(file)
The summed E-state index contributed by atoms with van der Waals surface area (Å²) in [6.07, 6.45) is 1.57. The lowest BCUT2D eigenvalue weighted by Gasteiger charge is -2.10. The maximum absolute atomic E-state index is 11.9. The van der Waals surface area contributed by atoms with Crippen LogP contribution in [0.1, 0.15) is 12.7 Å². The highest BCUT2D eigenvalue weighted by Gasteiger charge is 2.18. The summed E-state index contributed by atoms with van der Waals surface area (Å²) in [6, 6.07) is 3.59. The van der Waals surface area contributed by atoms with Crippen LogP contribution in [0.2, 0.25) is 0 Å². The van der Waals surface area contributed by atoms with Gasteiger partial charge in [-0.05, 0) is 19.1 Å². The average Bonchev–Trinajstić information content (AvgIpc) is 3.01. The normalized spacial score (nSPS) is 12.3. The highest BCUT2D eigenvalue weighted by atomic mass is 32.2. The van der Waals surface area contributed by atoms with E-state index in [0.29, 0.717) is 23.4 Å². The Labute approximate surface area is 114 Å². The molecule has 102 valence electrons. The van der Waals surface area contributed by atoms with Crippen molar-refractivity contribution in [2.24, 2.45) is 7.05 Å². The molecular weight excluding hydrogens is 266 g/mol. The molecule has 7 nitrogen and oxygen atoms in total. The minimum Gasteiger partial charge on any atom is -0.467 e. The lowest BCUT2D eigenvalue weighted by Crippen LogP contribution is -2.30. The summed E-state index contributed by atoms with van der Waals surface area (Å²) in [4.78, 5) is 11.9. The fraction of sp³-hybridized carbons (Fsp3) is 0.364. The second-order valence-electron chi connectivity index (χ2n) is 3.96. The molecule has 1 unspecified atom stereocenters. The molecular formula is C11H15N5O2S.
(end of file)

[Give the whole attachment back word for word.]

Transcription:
The summed E-state index contributed by atoms with van der Waals surface area (Å²) in [6.07, 6.45) is 1.57. The lowest BCUT2D eigenvalue weighted by Gasteiger charge is -2.10. The maximum absolute atomic E-state index is 11.9. The van der Waals surface area contributed by atoms with Crippen LogP contribution in [0.1, 0.15) is 12.7 Å². The highest BCUT2D eigenvalue weighted by Gasteiger charge is 2.18. The summed E-state index contributed by atoms with van der Waals surface area (Å²) in [6, 6.07) is 3.59. The van der Waals surface area contributed by atoms with Crippen LogP contribution in [0.2, 0.25) is 0 Å². The van der Waals surface area contributed by atoms with Gasteiger partial charge in [-0.05, 0) is 19.1 Å². The average Bonchev–Trinajstić information content (AvgIpc) is 3.01. The normalized spacial score (nSPS) is 12.3. The highest BCUT2D eigenvalue weighted by atomic mass is 32.2. The van der Waals surface area contributed by atoms with E-state index in [0.29, 0.717) is 23.4 Å². The Labute approximate surface area is 114 Å². The molecule has 102 valence electrons. The van der Waals surface area contributed by atoms with Crippen molar-refractivity contribution in [2.24, 2.45) is 7.05 Å². The molecular weight excluding hydrogens is 266 g/mol. The molecule has 7 nitrogen and oxygen atoms in total. The minimum Gasteiger partial charge on any atom is -0.467 e. The lowest BCUT2D eigenvalue weighted by Crippen LogP contribution is -2.30. The summed E-state index contributed by atoms with van der Waals surface area (Å²) in [4.78, 5) is 11.9. The fraction of sp³-hybridized carbons (Fsp3) is 0.364. The second-order valence-electron chi connectivity index (χ2n) is 3.96. The molecule has 1 unspecified atom stereocenters. The molecular formula is C11H15N5O2S.